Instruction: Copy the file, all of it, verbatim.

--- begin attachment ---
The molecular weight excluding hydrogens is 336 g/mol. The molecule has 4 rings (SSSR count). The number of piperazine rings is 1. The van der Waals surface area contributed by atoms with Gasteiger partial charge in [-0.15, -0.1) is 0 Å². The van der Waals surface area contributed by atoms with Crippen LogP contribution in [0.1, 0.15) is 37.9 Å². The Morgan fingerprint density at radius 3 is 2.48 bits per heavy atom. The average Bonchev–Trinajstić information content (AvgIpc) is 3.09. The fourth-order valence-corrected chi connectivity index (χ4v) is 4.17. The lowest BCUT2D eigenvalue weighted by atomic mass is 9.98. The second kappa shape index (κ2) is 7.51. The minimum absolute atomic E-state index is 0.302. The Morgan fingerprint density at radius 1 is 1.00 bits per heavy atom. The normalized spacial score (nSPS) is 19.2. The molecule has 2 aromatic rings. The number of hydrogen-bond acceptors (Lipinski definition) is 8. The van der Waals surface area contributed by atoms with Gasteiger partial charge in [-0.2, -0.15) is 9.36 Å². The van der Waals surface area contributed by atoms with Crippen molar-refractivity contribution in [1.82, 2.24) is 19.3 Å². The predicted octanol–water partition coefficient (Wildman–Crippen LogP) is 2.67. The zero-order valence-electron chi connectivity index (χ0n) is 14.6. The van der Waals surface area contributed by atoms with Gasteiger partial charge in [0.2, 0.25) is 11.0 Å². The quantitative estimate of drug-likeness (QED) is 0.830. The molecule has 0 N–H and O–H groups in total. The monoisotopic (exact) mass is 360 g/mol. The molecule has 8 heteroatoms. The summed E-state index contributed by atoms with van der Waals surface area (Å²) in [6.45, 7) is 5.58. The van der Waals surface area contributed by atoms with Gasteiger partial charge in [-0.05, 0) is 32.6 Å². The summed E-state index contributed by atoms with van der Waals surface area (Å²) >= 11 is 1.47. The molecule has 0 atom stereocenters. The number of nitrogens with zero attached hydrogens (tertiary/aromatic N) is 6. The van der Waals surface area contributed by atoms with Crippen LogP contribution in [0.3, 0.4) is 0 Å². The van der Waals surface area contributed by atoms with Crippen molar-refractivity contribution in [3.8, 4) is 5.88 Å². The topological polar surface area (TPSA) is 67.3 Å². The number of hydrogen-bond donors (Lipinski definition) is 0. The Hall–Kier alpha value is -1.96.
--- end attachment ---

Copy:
The molecular weight excluding hydrogens is 336 g/mol. The molecule has 4 rings (SSSR count). The number of piperazine rings is 1. The van der Waals surface area contributed by atoms with Gasteiger partial charge in [-0.15, -0.1) is 0 Å². The van der Waals surface area contributed by atoms with Crippen LogP contribution in [0.1, 0.15) is 37.9 Å². The Morgan fingerprint density at radius 3 is 2.48 bits per heavy atom. The average Bonchev–Trinajstić information content (AvgIpc) is 3.09. The fourth-order valence-corrected chi connectivity index (χ4v) is 4.17. The lowest BCUT2D eigenvalue weighted by atomic mass is 9.98. The second kappa shape index (κ2) is 7.51. The minimum absolute atomic E-state index is 0.302. The Morgan fingerprint density at radius 1 is 1.00 bits per heavy atom. The normalized spacial score (nSPS) is 19.2. The molecule has 2 aromatic rings. The number of hydrogen-bond acceptors (Lipinski definition) is 8. The van der Waals surface area contributed by atoms with Gasteiger partial charge in [-0.2, -0.15) is 9.36 Å². The van der Waals surface area contributed by atoms with Crippen molar-refractivity contribution in [1.82, 2.24) is 19.3 Å². The predicted octanol–water partition coefficient (Wildman–Crippen LogP) is 2.67. The zero-order valence-electron chi connectivity index (χ0n) is 14.6. The van der Waals surface area contributed by atoms with Gasteiger partial charge in [0.2, 0.25) is 11.0 Å². The quantitative estimate of drug-likeness (QED) is 0.830. The molecule has 0 N–H and O–H groups in total. The monoisotopic (exact) mass is 360 g/mol. The molecule has 8 heteroatoms. The summed E-state index contributed by atoms with van der Waals surface area (Å²) in [6.45, 7) is 5.58. The van der Waals surface area contributed by atoms with Gasteiger partial charge in [-0.05, 0) is 32.6 Å². The summed E-state index contributed by atoms with van der Waals surface area (Å²) >= 11 is 1.47. The molecule has 0 atom stereocenters. The number of nitrogens with zero attached hydrogens (tertiary/aromatic N) is 6. The van der Waals surface area contributed by atoms with Crippen LogP contribution in [0.3, 0.4) is 0 Å². The van der Waals surface area contributed by atoms with Crippen molar-refractivity contribution in [3.8, 4) is 5.88 Å². The topological polar surface area (TPSA) is 67.3 Å². The number of hydrogen-bond donors (Lipinski definition) is 0. The Hall–Kier alpha value is -1.96.